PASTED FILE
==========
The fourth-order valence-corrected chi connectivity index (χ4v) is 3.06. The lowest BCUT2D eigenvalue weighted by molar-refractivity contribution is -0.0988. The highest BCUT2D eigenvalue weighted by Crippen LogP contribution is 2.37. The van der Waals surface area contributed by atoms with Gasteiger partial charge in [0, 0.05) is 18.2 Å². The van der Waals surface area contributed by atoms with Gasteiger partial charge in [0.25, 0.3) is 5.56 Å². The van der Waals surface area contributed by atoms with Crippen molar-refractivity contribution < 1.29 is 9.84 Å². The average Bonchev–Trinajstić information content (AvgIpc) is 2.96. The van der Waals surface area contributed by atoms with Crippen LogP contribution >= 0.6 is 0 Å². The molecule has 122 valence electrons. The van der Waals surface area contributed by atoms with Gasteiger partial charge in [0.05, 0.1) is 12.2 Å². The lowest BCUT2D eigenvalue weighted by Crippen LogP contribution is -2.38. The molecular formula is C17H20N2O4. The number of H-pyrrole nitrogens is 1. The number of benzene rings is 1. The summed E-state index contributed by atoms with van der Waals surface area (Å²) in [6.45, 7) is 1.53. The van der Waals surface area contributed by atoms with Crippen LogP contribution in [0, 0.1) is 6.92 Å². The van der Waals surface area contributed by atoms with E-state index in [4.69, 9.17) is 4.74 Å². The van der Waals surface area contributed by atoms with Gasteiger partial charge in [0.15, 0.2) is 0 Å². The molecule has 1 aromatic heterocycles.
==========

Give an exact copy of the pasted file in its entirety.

The fourth-order valence-corrected chi connectivity index (χ4v) is 3.06. The lowest BCUT2D eigenvalue weighted by molar-refractivity contribution is -0.0988. The highest BCUT2D eigenvalue weighted by Crippen LogP contribution is 2.37. The van der Waals surface area contributed by atoms with Gasteiger partial charge in [0, 0.05) is 18.2 Å². The van der Waals surface area contributed by atoms with Gasteiger partial charge in [0.25, 0.3) is 5.56 Å². The van der Waals surface area contributed by atoms with Crippen molar-refractivity contribution < 1.29 is 9.84 Å². The average Bonchev–Trinajstić information content (AvgIpc) is 2.96. The van der Waals surface area contributed by atoms with Crippen LogP contribution >= 0.6 is 0 Å². The molecule has 122 valence electrons. The van der Waals surface area contributed by atoms with Gasteiger partial charge in [0.05, 0.1) is 12.2 Å². The lowest BCUT2D eigenvalue weighted by Crippen LogP contribution is -2.38. The molecular formula is C17H20N2O4. The number of H-pyrrole nitrogens is 1. The number of benzene rings is 1. The summed E-state index contributed by atoms with van der Waals surface area (Å²) in [6.45, 7) is 1.53. The van der Waals surface area contributed by atoms with Crippen LogP contribution in [0, 0.1) is 6.92 Å². The van der Waals surface area contributed by atoms with E-state index in [4.69, 9.17) is 4.74 Å². The van der Waals surface area contributed by atoms with Gasteiger partial charge in [0.15, 0.2) is 0 Å². The molecule has 1 aromatic heterocycles.